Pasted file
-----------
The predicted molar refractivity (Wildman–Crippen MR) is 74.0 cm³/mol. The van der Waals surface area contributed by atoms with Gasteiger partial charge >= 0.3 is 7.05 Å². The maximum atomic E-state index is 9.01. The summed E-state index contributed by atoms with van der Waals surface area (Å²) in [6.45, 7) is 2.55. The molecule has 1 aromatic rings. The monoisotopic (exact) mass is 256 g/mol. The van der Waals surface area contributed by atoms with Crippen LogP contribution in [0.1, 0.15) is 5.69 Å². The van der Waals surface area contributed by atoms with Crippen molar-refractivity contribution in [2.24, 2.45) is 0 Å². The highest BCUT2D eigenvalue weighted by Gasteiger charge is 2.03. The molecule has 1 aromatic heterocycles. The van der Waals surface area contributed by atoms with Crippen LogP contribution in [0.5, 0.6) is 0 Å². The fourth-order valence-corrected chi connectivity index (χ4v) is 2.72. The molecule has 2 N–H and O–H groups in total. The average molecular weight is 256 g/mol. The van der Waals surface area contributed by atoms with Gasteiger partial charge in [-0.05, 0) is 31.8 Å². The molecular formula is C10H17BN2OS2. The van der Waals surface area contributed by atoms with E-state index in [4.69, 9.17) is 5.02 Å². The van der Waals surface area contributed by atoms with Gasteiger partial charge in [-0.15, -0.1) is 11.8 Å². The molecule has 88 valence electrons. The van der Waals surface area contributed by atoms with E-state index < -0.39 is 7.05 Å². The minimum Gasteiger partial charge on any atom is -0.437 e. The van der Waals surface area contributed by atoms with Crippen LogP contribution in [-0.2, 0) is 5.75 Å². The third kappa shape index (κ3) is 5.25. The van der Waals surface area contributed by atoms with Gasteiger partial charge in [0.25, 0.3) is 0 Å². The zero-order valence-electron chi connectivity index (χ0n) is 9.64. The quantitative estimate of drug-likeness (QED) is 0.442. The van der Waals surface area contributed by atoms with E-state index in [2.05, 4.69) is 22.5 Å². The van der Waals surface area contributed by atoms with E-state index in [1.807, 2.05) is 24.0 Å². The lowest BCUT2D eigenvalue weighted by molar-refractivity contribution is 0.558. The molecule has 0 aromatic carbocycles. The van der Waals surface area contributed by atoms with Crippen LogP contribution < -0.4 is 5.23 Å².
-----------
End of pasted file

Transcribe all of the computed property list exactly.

The predicted molar refractivity (Wildman–Crippen MR) is 74.0 cm³/mol. The van der Waals surface area contributed by atoms with Gasteiger partial charge >= 0.3 is 7.05 Å². The maximum atomic E-state index is 9.01. The summed E-state index contributed by atoms with van der Waals surface area (Å²) in [6.45, 7) is 2.55. The molecule has 1 aromatic rings. The monoisotopic (exact) mass is 256 g/mol. The van der Waals surface area contributed by atoms with Crippen LogP contribution in [0.1, 0.15) is 5.69 Å². The van der Waals surface area contributed by atoms with Crippen molar-refractivity contribution in [2.24, 2.45) is 0 Å². The highest BCUT2D eigenvalue weighted by Gasteiger charge is 2.03. The molecule has 1 aromatic heterocycles. The van der Waals surface area contributed by atoms with Crippen LogP contribution in [0.5, 0.6) is 0 Å². The fourth-order valence-corrected chi connectivity index (χ4v) is 2.72. The molecule has 2 N–H and O–H groups in total. The average molecular weight is 256 g/mol. The van der Waals surface area contributed by atoms with Gasteiger partial charge in [-0.05, 0) is 31.8 Å². The molecular formula is C10H17BN2OS2. The van der Waals surface area contributed by atoms with E-state index in [4.69, 9.17) is 5.02 Å². The van der Waals surface area contributed by atoms with Gasteiger partial charge in [-0.15, -0.1) is 11.8 Å². The molecule has 88 valence electrons. The van der Waals surface area contributed by atoms with E-state index < -0.39 is 7.05 Å². The minimum Gasteiger partial charge on any atom is -0.437 e. The van der Waals surface area contributed by atoms with Crippen LogP contribution in [-0.2, 0) is 5.75 Å². The third kappa shape index (κ3) is 5.25. The van der Waals surface area contributed by atoms with Gasteiger partial charge in [0.25, 0.3) is 0 Å². The zero-order valence-electron chi connectivity index (χ0n) is 9.64. The quantitative estimate of drug-likeness (QED) is 0.442. The van der Waals surface area contributed by atoms with E-state index in [2.05, 4.69) is 22.5 Å². The van der Waals surface area contributed by atoms with E-state index in [1.807, 2.05) is 24.0 Å². The lowest BCUT2D eigenvalue weighted by molar-refractivity contribution is 0.558. The molecule has 0 aromatic carbocycles. The van der Waals surface area contributed by atoms with Crippen LogP contribution < -0.4 is 5.23 Å².